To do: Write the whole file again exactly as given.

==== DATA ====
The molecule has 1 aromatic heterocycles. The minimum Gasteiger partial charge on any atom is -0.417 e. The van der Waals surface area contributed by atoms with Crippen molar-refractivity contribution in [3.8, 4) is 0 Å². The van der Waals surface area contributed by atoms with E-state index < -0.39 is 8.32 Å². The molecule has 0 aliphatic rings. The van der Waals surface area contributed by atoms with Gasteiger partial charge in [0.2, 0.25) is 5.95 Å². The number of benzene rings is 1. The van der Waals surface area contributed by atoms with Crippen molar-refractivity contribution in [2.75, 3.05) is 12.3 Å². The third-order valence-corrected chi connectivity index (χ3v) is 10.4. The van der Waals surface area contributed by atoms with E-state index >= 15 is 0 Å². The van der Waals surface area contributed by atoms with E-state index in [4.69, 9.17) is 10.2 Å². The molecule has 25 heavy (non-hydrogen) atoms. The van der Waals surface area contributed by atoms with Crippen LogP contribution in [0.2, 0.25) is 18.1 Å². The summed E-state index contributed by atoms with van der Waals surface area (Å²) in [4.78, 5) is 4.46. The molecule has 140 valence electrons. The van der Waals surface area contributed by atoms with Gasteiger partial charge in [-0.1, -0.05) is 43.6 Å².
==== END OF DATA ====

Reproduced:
The molecule has 1 aromatic heterocycles. The minimum Gasteiger partial charge on any atom is -0.417 e. The van der Waals surface area contributed by atoms with Crippen molar-refractivity contribution in [3.8, 4) is 0 Å². The van der Waals surface area contributed by atoms with E-state index < -0.39 is 8.32 Å². The molecule has 0 aliphatic rings. The van der Waals surface area contributed by atoms with Gasteiger partial charge in [0.2, 0.25) is 5.95 Å². The number of benzene rings is 1. The van der Waals surface area contributed by atoms with Crippen molar-refractivity contribution in [2.75, 3.05) is 12.3 Å². The third-order valence-corrected chi connectivity index (χ3v) is 10.4. The van der Waals surface area contributed by atoms with E-state index >= 15 is 0 Å². The van der Waals surface area contributed by atoms with E-state index in [4.69, 9.17) is 10.2 Å². The molecule has 25 heavy (non-hydrogen) atoms. The van der Waals surface area contributed by atoms with Crippen LogP contribution in [0.2, 0.25) is 18.1 Å². The summed E-state index contributed by atoms with van der Waals surface area (Å²) in [4.78, 5) is 4.46. The molecule has 140 valence electrons. The van der Waals surface area contributed by atoms with Gasteiger partial charge in [-0.1, -0.05) is 43.6 Å².